Evel Knievel (Stunt man). Robert Craig Knievel was the first rock star stunt man who captured the imagination by jumping over cars, buses and a canyon with a motorcycle.  Knievel can be credited for influencing today’s extreme sports from motorcycle jumping to bikes and skateboards.


Julius Erving (“Dr. J”-Basketball).  Dr. J influenced contemporary basketball played “above the rim”.  Erving’s impact created the legendary Michael Jordan, who mesmerized a legion of basketball players whose acrobatics on the court has raised the NBA brand to global proportions.  


Grand Master Flash & The Furious Five (Rap). This group broke ground in 1982 by producing the first urban experience song “The Message.” “The Message” changed the whole genre of Rap music from boasting about personal exploits to characterizing the visceral experiences of life in urban Communities.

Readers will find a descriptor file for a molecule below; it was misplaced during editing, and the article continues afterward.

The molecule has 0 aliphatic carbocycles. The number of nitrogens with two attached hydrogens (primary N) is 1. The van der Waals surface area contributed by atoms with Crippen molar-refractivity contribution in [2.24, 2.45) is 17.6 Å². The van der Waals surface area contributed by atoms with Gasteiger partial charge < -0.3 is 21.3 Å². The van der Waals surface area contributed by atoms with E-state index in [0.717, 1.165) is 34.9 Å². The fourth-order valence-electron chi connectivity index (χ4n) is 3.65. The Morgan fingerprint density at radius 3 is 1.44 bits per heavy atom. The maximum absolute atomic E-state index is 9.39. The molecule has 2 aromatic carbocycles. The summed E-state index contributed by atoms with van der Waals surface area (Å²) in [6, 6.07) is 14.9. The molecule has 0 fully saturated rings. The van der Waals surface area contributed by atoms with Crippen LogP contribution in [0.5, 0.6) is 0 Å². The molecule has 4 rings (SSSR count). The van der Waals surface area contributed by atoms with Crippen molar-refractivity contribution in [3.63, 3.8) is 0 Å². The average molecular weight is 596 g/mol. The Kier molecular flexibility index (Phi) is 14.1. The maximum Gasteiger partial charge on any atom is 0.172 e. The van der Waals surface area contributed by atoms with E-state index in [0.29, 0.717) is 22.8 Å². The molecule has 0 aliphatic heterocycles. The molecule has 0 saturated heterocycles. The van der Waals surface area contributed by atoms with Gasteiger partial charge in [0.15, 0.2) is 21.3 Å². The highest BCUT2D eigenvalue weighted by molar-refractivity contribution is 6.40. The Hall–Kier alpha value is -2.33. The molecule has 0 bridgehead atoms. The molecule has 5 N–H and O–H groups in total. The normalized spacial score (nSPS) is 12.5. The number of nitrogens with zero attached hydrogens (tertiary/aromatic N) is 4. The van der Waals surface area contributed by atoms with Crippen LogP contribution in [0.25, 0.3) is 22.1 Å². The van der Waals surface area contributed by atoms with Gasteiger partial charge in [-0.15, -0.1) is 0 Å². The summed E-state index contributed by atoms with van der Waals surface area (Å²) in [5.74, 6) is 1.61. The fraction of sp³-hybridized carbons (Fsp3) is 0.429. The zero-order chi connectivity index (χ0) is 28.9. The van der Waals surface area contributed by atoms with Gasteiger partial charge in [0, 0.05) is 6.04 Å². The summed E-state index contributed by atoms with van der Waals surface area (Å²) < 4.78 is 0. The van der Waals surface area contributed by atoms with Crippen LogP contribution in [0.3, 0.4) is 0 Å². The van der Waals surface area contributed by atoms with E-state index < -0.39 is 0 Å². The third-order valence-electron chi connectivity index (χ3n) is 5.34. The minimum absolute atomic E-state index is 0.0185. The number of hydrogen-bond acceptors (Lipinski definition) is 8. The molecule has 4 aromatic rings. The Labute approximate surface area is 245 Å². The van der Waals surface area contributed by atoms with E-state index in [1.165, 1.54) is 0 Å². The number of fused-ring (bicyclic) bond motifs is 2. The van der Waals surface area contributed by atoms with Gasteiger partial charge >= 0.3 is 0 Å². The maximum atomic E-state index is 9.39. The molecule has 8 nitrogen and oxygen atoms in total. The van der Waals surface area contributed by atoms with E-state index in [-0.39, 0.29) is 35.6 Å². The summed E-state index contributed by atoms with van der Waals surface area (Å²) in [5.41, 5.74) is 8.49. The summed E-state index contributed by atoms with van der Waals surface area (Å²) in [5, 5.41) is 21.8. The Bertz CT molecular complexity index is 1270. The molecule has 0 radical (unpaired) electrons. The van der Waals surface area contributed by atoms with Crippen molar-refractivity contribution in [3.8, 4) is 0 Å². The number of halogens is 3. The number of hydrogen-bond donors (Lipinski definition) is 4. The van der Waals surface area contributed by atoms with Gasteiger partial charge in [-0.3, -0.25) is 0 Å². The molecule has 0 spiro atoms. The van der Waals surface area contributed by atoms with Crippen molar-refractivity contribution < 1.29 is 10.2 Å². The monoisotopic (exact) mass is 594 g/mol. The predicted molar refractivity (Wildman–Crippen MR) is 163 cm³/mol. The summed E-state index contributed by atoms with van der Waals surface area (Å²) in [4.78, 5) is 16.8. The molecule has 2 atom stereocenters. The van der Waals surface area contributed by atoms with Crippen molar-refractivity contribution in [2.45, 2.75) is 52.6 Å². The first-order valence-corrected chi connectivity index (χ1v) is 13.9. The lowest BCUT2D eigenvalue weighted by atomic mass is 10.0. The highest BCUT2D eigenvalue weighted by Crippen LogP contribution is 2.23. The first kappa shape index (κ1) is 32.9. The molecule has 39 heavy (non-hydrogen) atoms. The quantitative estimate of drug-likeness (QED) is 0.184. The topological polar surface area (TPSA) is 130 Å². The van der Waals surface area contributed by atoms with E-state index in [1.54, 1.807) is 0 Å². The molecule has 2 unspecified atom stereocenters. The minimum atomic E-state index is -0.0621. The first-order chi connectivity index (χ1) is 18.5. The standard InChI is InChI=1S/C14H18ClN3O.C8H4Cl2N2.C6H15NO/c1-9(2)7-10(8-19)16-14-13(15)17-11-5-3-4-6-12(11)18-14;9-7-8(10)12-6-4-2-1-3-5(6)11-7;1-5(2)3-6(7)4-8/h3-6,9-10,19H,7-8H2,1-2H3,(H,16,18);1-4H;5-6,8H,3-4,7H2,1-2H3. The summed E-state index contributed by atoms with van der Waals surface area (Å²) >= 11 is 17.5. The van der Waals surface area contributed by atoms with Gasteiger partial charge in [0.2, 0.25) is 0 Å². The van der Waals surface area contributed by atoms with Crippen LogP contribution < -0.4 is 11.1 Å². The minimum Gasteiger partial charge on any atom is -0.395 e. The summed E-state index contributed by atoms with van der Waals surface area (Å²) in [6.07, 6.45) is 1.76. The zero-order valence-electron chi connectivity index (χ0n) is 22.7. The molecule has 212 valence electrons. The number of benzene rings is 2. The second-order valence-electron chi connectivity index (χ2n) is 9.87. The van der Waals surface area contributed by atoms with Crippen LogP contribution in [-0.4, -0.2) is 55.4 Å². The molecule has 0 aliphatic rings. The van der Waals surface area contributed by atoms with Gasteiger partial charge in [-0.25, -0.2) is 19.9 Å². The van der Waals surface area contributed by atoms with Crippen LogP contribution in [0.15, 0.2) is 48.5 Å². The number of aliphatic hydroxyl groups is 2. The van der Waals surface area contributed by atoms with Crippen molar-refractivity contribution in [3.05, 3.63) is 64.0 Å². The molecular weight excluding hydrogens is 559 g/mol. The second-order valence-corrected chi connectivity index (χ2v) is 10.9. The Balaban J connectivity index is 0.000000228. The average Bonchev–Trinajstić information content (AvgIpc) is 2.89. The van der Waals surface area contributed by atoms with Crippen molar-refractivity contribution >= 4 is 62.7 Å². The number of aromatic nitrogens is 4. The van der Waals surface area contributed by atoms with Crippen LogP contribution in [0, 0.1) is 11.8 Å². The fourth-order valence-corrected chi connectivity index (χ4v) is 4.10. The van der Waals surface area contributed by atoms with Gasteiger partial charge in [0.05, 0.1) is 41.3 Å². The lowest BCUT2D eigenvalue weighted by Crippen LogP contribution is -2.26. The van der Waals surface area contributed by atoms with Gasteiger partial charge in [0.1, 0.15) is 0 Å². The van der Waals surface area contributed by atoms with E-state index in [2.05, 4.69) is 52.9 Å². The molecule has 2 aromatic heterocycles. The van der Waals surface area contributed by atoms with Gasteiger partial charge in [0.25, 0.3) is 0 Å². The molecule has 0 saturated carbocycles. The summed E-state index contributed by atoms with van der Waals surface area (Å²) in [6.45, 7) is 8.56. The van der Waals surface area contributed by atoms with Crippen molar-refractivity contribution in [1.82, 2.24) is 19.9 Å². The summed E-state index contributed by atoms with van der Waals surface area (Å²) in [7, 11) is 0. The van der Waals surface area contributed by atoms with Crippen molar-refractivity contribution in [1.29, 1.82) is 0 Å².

F. Lee Bailey (Law). While there was a line of influential attorneys before F. Lee Bailey, he was instrumental in ushering the “super lawyer” as a media darling. Bailey was instrumental in raising the profile of the law profession through high profile cases to where today’s court shows are media successes.  The likes of Johnnie Cochran and Willie Gary came out of Bailey’s influence and impact. 


Gianni Versace (Fashion Designer). Versace was instrumental in placing fashion on the front burner of contemporary minds as he placed clothing on celebrity behinds.  Versace impacted the fashion industry by making individuals rock stars by merely wearing the Versace label.

For more information on power and influence, visit:  http://plr.coreedgeprivatelabelrights.com